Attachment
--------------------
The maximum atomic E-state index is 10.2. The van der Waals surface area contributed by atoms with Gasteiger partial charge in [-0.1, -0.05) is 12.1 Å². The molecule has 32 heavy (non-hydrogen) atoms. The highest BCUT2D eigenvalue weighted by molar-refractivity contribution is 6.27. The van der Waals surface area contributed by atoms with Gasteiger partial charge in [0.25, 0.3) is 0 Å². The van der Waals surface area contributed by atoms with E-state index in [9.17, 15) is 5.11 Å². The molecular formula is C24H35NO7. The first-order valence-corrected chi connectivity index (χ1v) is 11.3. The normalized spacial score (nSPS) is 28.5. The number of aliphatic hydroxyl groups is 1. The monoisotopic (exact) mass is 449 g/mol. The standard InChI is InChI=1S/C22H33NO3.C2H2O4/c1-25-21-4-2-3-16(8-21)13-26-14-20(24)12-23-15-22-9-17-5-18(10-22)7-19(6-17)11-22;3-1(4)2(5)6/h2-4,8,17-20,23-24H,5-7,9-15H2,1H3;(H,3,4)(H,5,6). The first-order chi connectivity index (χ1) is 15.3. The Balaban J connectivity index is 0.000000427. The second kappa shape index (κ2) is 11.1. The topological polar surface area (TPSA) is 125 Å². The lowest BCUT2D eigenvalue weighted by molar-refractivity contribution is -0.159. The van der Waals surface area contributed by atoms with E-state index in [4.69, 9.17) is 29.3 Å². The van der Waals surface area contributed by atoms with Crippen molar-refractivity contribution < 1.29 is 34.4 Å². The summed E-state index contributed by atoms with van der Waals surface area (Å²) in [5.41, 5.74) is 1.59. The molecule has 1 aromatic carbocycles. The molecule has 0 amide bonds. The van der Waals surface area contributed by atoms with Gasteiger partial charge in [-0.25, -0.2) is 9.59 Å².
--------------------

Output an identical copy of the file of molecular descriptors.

The maximum atomic E-state index is 10.2. The van der Waals surface area contributed by atoms with Gasteiger partial charge in [-0.1, -0.05) is 12.1 Å². The molecule has 32 heavy (non-hydrogen) atoms. The highest BCUT2D eigenvalue weighted by molar-refractivity contribution is 6.27. The van der Waals surface area contributed by atoms with Gasteiger partial charge in [0.25, 0.3) is 0 Å². The van der Waals surface area contributed by atoms with E-state index in [9.17, 15) is 5.11 Å². The molecular formula is C24H35NO7. The first-order valence-corrected chi connectivity index (χ1v) is 11.3. The normalized spacial score (nSPS) is 28.5. The number of aliphatic hydroxyl groups is 1. The monoisotopic (exact) mass is 449 g/mol. The standard InChI is InChI=1S/C22H33NO3.C2H2O4/c1-25-21-4-2-3-16(8-21)13-26-14-20(24)12-23-15-22-9-17-5-18(10-22)7-19(6-17)11-22;3-1(4)2(5)6/h2-4,8,17-20,23-24H,5-7,9-15H2,1H3;(H,3,4)(H,5,6). The first-order chi connectivity index (χ1) is 15.3. The Balaban J connectivity index is 0.000000427. The second kappa shape index (κ2) is 11.1. The topological polar surface area (TPSA) is 125 Å². The lowest BCUT2D eigenvalue weighted by molar-refractivity contribution is -0.159. The van der Waals surface area contributed by atoms with E-state index in [4.69, 9.17) is 29.3 Å². The van der Waals surface area contributed by atoms with Crippen molar-refractivity contribution < 1.29 is 34.4 Å². The summed E-state index contributed by atoms with van der Waals surface area (Å²) in [5.41, 5.74) is 1.59. The molecule has 1 aromatic carbocycles. The molecule has 0 amide bonds. The van der Waals surface area contributed by atoms with Gasteiger partial charge in [-0.25, -0.2) is 9.59 Å².